Im sure there is many who would whinge about the amount of 4wd on the road that never get used for anything other than shopping trips and Mums taxi.
I dont see what the difference is with an R1.....
99/100 of those people would NEVER be able to ride one of those 'toys' anywhere near it's potential anyway, so don't listen to them. They probably want the extra hp to make up for their lack of skill.
There is no difference. People do what they want to do.
The problem as I see it with alot of suburban 4WD's is that they're bought for their perceived extra safety to their occupants, combined with the blind nature of some of their drivers. Most bikes aren't purchased with safety in mind, nor a "I'm bigger than you, get out of my way" mentality.
Buying a bike like a R1 is probably better related to buying a sportscar such as a Ferrari. Most people won't get the maximum out of the performance, but then it's not just about the out-and-out performance.
Fair enough, Id love one but would never use half the power.
R6 was my first choice when upgrading but I commute everyday and though it would be a waste of performance.
But each to thier own.
Exactly. To each their own.
Hell I don't get the most out of my bikes by a long way, but to me it's about what I feel happy riding. I hadn't even ridden a VTR when I bought mine. Just knew I wanted one, found one I liked the looks of within my budget, and bought it (I couldn't even test ride one before buying as my arm was in a cast).
And I've never been happier with a bike purchase.
It would be cheaper to just catch the bus.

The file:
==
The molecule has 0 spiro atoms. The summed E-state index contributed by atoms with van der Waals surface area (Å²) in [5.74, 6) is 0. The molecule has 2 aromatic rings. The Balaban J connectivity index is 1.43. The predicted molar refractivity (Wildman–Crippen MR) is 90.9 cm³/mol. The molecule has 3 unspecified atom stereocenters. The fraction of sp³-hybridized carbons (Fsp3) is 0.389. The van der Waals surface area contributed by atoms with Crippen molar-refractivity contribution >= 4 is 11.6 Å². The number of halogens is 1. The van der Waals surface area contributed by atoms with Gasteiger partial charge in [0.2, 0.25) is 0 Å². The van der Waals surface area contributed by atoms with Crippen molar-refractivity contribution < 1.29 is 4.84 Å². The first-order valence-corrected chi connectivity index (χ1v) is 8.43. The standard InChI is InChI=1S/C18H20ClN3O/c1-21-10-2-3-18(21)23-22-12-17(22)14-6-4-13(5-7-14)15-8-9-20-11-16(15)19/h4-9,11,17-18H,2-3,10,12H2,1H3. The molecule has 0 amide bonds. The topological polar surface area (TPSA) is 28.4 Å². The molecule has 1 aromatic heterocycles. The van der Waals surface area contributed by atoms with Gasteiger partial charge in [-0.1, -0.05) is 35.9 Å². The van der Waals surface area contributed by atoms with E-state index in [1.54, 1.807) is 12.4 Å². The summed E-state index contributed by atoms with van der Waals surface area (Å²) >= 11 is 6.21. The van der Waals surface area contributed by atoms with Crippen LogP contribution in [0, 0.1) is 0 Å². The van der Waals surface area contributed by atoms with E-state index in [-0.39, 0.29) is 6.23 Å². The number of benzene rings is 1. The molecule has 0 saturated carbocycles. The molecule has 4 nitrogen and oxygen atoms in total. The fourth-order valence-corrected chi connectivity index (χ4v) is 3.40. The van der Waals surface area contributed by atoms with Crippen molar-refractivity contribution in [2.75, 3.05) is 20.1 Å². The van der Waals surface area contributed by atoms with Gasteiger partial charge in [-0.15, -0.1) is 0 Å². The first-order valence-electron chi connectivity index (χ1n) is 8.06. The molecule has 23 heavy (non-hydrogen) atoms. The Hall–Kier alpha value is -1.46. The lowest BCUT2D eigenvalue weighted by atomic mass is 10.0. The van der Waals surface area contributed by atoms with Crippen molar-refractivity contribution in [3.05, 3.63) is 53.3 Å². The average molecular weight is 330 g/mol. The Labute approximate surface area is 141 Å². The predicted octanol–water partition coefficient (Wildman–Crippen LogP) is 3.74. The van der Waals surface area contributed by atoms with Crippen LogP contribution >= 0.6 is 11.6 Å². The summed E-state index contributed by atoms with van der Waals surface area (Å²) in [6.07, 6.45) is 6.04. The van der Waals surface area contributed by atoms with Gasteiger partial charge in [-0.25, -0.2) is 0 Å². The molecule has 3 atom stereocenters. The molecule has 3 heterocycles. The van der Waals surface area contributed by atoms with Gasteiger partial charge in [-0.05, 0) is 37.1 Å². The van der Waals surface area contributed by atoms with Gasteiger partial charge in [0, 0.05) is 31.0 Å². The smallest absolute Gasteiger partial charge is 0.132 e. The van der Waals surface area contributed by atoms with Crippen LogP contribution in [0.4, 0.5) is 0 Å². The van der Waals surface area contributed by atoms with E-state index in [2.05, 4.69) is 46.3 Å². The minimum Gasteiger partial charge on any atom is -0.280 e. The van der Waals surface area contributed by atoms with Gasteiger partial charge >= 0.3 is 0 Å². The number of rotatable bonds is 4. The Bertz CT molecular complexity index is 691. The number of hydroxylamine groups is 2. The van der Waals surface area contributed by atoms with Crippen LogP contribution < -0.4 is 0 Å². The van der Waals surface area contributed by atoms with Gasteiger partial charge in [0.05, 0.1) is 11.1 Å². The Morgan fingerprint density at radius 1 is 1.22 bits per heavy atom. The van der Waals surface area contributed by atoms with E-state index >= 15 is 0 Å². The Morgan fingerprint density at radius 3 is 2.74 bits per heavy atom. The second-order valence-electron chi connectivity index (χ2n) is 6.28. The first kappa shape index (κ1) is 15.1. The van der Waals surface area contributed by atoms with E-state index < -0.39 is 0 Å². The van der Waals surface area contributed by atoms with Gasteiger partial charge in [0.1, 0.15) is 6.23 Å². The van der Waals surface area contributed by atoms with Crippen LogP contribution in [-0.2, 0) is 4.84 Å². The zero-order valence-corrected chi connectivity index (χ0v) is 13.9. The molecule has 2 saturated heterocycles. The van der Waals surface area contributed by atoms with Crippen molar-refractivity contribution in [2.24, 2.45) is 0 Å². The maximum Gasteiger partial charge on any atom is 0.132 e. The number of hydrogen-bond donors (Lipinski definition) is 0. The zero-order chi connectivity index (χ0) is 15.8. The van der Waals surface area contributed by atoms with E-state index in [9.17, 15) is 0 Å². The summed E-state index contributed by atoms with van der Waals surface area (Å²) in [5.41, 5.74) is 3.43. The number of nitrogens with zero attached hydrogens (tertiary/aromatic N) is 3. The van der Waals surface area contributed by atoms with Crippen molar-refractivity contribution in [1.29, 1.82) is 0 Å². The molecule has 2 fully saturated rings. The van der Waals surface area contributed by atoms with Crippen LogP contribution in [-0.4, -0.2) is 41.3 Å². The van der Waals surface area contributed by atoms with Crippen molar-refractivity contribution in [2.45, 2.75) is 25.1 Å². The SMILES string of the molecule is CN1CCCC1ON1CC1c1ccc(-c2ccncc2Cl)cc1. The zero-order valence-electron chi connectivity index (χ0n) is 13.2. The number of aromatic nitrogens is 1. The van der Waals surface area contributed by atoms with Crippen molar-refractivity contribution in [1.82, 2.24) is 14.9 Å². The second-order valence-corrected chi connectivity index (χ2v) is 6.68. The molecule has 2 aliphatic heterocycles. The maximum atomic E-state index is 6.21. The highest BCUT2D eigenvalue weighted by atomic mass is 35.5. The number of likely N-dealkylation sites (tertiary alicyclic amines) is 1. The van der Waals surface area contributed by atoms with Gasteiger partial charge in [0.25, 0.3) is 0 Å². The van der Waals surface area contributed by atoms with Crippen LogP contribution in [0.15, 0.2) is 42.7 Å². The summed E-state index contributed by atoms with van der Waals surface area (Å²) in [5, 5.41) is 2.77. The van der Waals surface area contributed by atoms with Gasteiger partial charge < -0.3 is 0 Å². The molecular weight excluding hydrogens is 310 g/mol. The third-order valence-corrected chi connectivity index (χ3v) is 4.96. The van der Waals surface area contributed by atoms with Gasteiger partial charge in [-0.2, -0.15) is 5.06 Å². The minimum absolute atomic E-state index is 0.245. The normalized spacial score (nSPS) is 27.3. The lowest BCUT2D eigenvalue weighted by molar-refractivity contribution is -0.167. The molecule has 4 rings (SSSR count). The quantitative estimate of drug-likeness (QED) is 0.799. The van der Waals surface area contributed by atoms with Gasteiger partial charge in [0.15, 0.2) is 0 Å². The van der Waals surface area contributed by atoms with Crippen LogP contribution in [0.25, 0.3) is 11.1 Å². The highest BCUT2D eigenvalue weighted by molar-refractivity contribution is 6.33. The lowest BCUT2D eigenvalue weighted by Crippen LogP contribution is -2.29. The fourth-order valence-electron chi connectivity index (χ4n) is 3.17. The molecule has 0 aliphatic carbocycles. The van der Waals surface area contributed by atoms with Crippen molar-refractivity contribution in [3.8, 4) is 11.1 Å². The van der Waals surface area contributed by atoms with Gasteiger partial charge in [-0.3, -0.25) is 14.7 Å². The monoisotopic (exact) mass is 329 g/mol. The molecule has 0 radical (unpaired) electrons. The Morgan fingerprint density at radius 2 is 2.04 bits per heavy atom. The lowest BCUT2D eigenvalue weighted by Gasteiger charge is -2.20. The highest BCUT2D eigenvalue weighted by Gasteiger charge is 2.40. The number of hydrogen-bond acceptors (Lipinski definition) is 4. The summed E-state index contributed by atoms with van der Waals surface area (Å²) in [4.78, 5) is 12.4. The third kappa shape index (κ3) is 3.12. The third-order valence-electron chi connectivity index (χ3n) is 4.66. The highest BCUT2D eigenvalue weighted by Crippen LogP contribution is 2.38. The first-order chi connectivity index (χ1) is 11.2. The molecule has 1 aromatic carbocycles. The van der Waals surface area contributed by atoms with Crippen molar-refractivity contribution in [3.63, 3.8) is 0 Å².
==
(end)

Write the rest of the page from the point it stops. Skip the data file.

A better comparison would be with guys who buy a 3.5L commodore to commute. If you can control your hooligan urges and can afford insurance a litre bike is a much better choice for commuting. I bought an 05 r6 last year for commuting. It was a nice bike but just too much work. On my Fz1 if it wasn't for the lights I could get from home to work and back maybe upshifting once. And I could do it in second gear, or in third or maybe even if fourth. It's not about using all the power, it's about ease of use.
I don't have any experience with an R6, but I used to commute on my old ZX6R, and about the only difference in comparison to my current R1, commuting wise, is that on the R1 you have instant grunty power whenever you need it, whereas on the 600 you often need to gear down once or twice if you want to get out of a sticky situation, or make a gap.
Aside from that, I don't see why I'd pick one bike over another for commuting. Commuting duties on these bikes is using only a fraction of what they can do, and they'll do it with ease.
We've been over the differences between bikes and 4WDs before... let's not do it again. At least buying a sportsbike vs a naked or whatever you propose isn't any more dangerous to others, or damaging for the environment. Try comparing your 4WD shopping trolley with a small car and say the same things.
We're not here to be bored. And depending on how valuable your time is, it might not be cheaper. Down here a 10 minute ride to work is 45 minutes by bus, not including the 10 minutes spent walking too and from the bus stops.